Making sense of backflow prevention rules Email
Colorado Green NOW
Tuesday, September 26, 2017 06:00 AM

Backflow preventerThe issue of installation, repair, and maintenance of backflow preventers can be a challenge for Colorado landscape companies. Unfortunately, there is no law or regulation which states explicitly that a landscape irrigation technician may perform these duties. Statutes are, at times, vague regarding whether a licensed plumber is required to complete the work.

Colorado representatives from the International Association of Plumbing and Mechanical Officials offered some clarification of when or where a plumber is required for backflow prevention work:

The state's plumbing board defines its jurisdiction as piping systems within five feet of the foundation. Local building officials may claim their jurisdiction beyond the five-feet limit. This is important, as backflow preventer installers must be 1) a licensed plumber or 2) an employee of the property owner to perform the work. Any work must comply with local codes, such as obtaining a permit for the installation.

If the irrigation system is more than five feet from the foundation, the state plumbing board determined that the piping system is no longer plumbing. As a result, non-plumbers, such as irrigation technicians, may perform the backflow preventer installation work. Once again, it is important to check with the local jurisdiction may regarding local code requirements. [See Colorado Revised Statute 12-58-102, section 5]

Additionally, the Colorado statutes regarding plumbing include the following exemptions (applicable information is excerpted below):

12-58-113. Exemptions. (1) Any person selling or dealing in plumbing materials or supplies, but not engaged in the installation, alteration, repairing, or removal of plumbing, shall not be required to employ or have a licensed plumber in charge.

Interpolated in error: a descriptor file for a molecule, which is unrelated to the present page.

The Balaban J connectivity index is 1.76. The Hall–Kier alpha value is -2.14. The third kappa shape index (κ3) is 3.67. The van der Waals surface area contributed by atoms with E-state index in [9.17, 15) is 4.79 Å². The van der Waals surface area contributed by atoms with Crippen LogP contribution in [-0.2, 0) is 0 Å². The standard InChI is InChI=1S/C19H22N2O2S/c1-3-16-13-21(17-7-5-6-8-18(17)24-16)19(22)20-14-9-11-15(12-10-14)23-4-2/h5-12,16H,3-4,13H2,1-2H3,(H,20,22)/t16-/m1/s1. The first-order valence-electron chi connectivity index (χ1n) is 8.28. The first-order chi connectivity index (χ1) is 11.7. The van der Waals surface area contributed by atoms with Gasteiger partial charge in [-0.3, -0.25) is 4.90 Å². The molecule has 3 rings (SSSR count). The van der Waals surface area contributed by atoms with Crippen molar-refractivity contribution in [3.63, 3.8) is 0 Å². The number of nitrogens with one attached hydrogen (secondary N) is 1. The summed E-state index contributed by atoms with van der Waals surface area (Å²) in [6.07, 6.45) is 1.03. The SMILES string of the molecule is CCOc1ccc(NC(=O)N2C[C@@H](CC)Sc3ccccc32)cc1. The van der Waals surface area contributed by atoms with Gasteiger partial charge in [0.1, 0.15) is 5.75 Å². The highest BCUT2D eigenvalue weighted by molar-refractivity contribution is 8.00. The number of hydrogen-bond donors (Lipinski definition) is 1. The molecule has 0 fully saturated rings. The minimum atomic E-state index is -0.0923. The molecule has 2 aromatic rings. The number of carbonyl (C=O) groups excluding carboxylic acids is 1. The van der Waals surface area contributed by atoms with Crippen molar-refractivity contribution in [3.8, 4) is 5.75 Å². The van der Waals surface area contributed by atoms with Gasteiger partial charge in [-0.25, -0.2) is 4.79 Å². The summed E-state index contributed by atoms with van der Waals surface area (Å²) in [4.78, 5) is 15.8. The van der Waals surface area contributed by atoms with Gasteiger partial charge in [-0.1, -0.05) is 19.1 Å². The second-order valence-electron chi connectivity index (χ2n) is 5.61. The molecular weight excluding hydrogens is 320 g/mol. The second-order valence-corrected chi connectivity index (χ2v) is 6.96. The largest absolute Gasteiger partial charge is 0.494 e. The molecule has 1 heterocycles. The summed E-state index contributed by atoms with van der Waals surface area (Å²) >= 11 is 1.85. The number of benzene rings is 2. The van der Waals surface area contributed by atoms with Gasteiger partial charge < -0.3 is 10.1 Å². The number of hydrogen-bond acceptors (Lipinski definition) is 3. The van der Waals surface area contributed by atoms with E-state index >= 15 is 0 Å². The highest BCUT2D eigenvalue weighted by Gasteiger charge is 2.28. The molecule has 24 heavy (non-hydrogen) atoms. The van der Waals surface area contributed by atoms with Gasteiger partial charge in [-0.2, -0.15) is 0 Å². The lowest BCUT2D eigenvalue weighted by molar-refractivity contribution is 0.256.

(2) Nothing in this article shall be construed to require any individual to hold a license to perform plumbing work on his own property or residence, nor shall it prevent a person from employing an individual on either a full- or a part-time basis to do routine repair, maintenance, and replacement of sinks, faucets, drains, showers, tubs, toilets, and domestic appliances and equipment equipped with backflow preventers; except that, if such property or residence is intended for sale or resale by a person engaged in the business of constructing or remodeling such facilities or structures or is rental property which is occupied or is to be occupied by tenants for lodging, either transient or permanent, or is a commercial or industrial building, the owner shall be responsible for and the property shall be subject to all of the provisions of this article pertaining to licensing, unless specifically exempted therein.

(4) Persons who are engaged in the business of inspecting, testing, and repairing backflow prevention devices shall be exempt from licensure under this article, except when such persons engage in the installation and removal of such devices.

(6) (a) Nothing in this article requires a plumbing license, registration, or permit to perform:

(I) The installation, extension, alteration, or maintenance, including the related water piping and the indirect waste piping, of domestic appliances equipped with backflow preventers, including lawn sprinkling systems; residential ice makers, humidifiers, electrostatic filter washers, or water heating appliances; building heating appliances and systems; fire protection systems except for multipurpose residential fire sprinkler systems in one- and two-family dwellings and townhouses that are part of the potable water supply; air conditioning installations; process and industrial equipment and piping systems; or indirect drainage systems not a part of a sanitary sewer system;

Read the full text of the revised statute at [Search for C.R.S. 12-58-113 (2017)]. 

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